Will any question ever really be answered?

Do you need to improve your data literacy? See if you can answer these 5 questions

Have you ever sat in a meeting where someone presented the results of a data analysis that you didn't fully understand, but then didn't ask because everyone else seemed to have it? If this sounds familiar, take some time to improve your data literacy.

Data literacy is the ability to derive meaningful information from data. Fortunately, even if you need to have at least a basic understanding of math and statistics, there are many excellent tools and resources to fall back on. When using data as a basis for making decisions, it is important to understand visualizations, the terminology, and the language of statistics.

These can be simple questions such as the meaning of “dispersion”, but also complex issues such as the use of a decision tree to develop measures. And of course this assumes that the analyzes are based on accurate data. Data literacy doesn't mean you know how to analyze data. Rather, it is about understanding the analyzes that your colleagues or external consultants present to you.

Why is data literacy important?

Organizations now know that when they effectively integrate technology and analytics into their business processes, they can be more profitable, efficient, and customer experience better.

Gartner estimates that by 2023 “data literacy will be an expressly required and necessary driver of corporate value.” The company even believes that data literacy will formally be incorporated into more than 80% of data and analytics strategies and will change management programs. If you have a knowledge of Lean or Six Sigma, you have probably been teaching your coworkers data literacy for years.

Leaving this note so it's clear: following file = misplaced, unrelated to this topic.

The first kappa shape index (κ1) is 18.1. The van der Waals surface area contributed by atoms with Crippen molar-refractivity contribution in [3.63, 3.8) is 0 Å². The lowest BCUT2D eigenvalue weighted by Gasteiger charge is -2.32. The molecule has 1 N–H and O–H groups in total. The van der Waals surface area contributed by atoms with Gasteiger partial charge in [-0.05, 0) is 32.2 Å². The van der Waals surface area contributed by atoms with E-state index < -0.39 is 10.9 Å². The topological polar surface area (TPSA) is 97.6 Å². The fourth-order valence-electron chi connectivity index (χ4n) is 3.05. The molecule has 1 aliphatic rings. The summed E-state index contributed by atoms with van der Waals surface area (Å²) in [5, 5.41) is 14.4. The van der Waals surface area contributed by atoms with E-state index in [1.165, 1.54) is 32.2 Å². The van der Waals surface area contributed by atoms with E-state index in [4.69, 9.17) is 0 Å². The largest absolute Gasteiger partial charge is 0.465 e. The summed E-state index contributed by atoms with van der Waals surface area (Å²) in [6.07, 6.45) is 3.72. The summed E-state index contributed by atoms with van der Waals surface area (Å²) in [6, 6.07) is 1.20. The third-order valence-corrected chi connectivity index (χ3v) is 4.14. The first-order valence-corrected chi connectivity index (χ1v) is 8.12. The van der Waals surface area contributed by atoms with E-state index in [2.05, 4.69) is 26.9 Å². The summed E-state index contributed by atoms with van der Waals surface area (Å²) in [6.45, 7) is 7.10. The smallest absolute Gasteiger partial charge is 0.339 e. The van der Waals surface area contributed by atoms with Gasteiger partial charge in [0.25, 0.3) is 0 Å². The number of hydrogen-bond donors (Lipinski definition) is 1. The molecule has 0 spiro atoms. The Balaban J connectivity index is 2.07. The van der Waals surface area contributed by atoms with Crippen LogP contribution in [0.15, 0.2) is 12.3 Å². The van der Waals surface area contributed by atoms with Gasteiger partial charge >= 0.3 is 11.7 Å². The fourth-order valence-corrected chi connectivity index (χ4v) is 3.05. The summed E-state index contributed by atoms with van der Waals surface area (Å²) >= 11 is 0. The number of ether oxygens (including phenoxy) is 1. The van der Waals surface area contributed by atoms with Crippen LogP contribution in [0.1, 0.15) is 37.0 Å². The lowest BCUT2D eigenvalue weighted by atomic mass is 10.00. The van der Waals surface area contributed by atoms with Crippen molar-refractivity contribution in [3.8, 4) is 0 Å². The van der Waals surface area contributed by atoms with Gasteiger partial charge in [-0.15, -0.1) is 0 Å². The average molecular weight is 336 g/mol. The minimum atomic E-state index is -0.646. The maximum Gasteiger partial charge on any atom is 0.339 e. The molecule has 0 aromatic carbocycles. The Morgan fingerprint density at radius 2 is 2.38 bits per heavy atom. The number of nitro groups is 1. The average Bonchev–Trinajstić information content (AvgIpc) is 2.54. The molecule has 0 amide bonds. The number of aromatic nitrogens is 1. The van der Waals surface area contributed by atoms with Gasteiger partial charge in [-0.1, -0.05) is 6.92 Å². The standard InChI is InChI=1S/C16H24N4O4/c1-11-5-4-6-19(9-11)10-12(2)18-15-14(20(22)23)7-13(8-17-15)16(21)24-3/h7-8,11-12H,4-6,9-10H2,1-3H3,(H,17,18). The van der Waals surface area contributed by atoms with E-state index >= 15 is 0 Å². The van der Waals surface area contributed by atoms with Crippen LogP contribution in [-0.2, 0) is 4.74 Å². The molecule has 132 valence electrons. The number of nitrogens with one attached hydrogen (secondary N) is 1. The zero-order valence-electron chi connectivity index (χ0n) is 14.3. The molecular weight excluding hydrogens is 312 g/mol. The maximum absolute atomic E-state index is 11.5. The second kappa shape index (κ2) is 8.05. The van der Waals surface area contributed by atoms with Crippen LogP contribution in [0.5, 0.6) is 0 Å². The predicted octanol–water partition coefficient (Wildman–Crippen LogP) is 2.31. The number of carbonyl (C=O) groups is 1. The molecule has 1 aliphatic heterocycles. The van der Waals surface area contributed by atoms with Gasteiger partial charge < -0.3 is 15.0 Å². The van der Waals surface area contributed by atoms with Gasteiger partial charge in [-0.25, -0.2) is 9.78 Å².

Executives know they need to make better use of their data to stay competitive, and many already have plans for creating an "analytics culture". As technology works its way into all areas of business life and more data is available than ever before, the ability to understand basic concepts of data analysis has become a necessary prerequisite for much of what we do.

Improving your data literacy might turn out to be the best thing you can do right now. How many of the following questions can you answer on the fly?

Think for a moment, memorize or write down the answer, and then click or tap the question to find out if you were correct.

With quantitatively are numbers and facts that can be measured objectively (e.g. width, height, temperature or volume). Qualitatively refers to characteristics that cannot be easily measured and are subjectively observed (e.g. smells, tastes, texture or color).

additional Information


The word “average” is often used to refer to the mean - that is, the sum of all numbers divided by the number of numbers added up. The median, on the other hand, is the number that is in the middle.

However, in many studies, including Six Sigma projects, there is data in which the mean is not necessarily the best measure of the mean. Take five items of household income as an example. The first is € 140,000. The second € 200,000. The third € 215,000. The fourth € 220,000. And the fifth € 1,725,000. The mean of these numbers is € 500,000.